Members of one of South Sudan’s main opposition coalitions met in Rome earlier this week, thanking Pope Francis for his continued support for the country and appealing to a politically influential Rome-based Catholic group to lend a hand in negotiations.
At the close of a three-day meeting at the Rome headquarters of the Sant’Egidio community, the South Sudan Opposition Movements Alliance called the meeting “constructive” and appealed for an end to the current impasse in the peace process.
The alliance has been opposed to the terms of a new peace deal between the government and other rebel groups aimed at ending nearly six years of civil conflict.
In a statement released Wednesday, coalition members said they are thankful “for the continuous and outstanding empathy and affection shown to the suffering people of South Sudan” by both Francis and the Archbishop of Canterbury, Justin Welby, who planned to visit the country together in 2017; however, security concerns kept the joint mission from happening. Should the situation improve, and the peace agreement be implemented, Francis and Welby are planning to visit South Sudan together in 2020.
The rebel coalition commended Sant’Egidio for their efforts in pursuing “a genuine and sustainable” peace in South Sudan, and they asked the community to “urgently engage with regional and international partners” in order to “make this dialogue a success.”
They also asked Sant’Egidio to continue engaging with the government and the signatories of the current proposed peace deal to help move the process along.
Under Francis, Sant’Egidio has been dubbed “the pope’s favorite movement,” since it pursues many of the pope’s most prized objectives, such as conflict resolution, defense of the poor, protection of the environment, opposition to capital punishment, and ecumenical and inter-faith dialogue.
In July, the community hosted members of South Sudan’s National Pre-Transitional Committee for a meeting aimed at carving out paths for the implementation of the country’s tenuous peace deal.
This week’s meeting with the South Sudan Opposition Alliance is the latest in the community’s effort to engage South Sudan’s leadership in promoting peace and fighting poverty in Sub-Saharan Africa.
The South Sudan Opposition Alliance is a coalition of nine political parties and armed groups which opposed the government of President Salva Kiir. It formed in February 2018 and seven months later, acceded to a revised peace deal with the government that also included the main rebel faction, the Sudan People’s Liberation Movement-in-Opposition.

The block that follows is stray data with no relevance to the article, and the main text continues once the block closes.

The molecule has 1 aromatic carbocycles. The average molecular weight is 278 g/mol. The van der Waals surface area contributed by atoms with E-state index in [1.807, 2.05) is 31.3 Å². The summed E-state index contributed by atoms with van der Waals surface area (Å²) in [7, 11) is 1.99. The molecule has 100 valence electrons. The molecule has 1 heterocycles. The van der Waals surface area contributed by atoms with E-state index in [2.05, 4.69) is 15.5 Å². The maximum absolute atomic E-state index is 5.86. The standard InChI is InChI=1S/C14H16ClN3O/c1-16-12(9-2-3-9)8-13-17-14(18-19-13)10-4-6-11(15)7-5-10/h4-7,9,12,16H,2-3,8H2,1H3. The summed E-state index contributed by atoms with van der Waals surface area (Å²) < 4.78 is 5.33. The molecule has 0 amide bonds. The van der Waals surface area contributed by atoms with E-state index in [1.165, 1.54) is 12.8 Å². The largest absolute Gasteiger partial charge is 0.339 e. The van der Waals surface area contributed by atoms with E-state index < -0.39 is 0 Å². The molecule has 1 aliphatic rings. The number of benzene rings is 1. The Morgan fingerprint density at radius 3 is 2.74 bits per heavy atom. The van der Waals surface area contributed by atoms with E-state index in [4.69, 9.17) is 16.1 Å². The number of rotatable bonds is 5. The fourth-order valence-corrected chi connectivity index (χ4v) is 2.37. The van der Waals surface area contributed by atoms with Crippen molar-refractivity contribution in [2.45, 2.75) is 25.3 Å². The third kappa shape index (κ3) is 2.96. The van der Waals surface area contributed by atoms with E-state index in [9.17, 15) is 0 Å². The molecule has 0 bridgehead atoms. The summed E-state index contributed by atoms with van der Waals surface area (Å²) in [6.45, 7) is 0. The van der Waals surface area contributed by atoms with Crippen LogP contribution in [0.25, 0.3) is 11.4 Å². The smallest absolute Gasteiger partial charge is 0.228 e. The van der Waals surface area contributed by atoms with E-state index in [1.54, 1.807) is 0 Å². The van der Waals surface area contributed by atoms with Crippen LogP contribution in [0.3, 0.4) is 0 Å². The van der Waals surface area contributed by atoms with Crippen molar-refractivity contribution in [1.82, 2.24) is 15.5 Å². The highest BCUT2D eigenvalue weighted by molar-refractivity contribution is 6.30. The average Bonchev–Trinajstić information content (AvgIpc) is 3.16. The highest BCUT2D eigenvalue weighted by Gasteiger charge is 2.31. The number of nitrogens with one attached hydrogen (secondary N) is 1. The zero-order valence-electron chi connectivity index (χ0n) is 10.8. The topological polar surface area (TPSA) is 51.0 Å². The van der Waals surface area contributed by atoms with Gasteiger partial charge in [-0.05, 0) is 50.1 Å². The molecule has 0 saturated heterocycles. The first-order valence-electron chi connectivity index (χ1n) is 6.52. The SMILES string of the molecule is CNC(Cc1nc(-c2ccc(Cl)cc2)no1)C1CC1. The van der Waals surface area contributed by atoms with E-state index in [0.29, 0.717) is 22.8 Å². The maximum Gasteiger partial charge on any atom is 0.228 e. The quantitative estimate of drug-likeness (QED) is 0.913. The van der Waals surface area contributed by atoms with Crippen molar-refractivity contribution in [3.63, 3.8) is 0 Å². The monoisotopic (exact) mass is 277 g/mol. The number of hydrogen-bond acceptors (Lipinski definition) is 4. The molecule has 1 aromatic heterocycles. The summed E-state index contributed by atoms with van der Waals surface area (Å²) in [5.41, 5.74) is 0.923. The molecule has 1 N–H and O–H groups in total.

However, not all members of the coalition were in favor of the deal, and it has since split into two groups: one in favor of the deal, and one against it. Coalition members who met in Rome this week were those opposed to the proposed accord.
At just eight years old, South Sudan’s short history has been marred by the civil war and the subsequent humanitarian crisis in which food shortages have soared, millions have been displaced and lack access to basic necessities.
Several attempts at a ceasefire failed until a deal was finally brokered in October 2018 and signed by South Sudanese President Salva Kiir and his main rival, Vice-President Riek Machar.
The conflict has been fueled by corruption, tribalism and poverty.
The official deadline to implement the deal was May 12, but both sides backed a six-month extension as they continue to work out details. Earlier this month, Kiir and Machar agreed to postpone forming a coalition government for an additional 100 days in order to resolve security and governance issues.
In their statement, the opposition coalition insisted that ongoing conflict in South Sudan is “political in nature and requires a political solution” pursued through what they called a “constructive and genuine dialogue.”
Since the outset, the conflict has “deeply damaged the social fabric of the country,” they said, noting that so far 400,000 people have died and an additional four million have fled and are living as refugees, while 200,000 more South Sudanese remain internally displaced.
Members welcomed efforts made by several regional and international organizations to engage with non-signatory groups, and asked that a “political dialogue” be pursued which targets the root causes of the conflict, rather than seeking simple solutions that deal with the immediate issues, but which don’t resolve broader concerns.
In a statement to the press during a news conference Wednesday, General Thomas Cirillo Swaka of the National Salvation Front, insisted that “only through political dialogue and negotiation can the peace process advance and address the root causes of the conflict.”
Similarly, Italian layman Mauro Garofolo, chief of international relations for the Sant’Egidio community, said that to offer hope and confidence to refugees and those displaced, “it is necessary to include all forces involved in the crisis,” including those who take issue with the terms of the current peace agreement.
Follow Elise Harris on Twitter: @eharris_it
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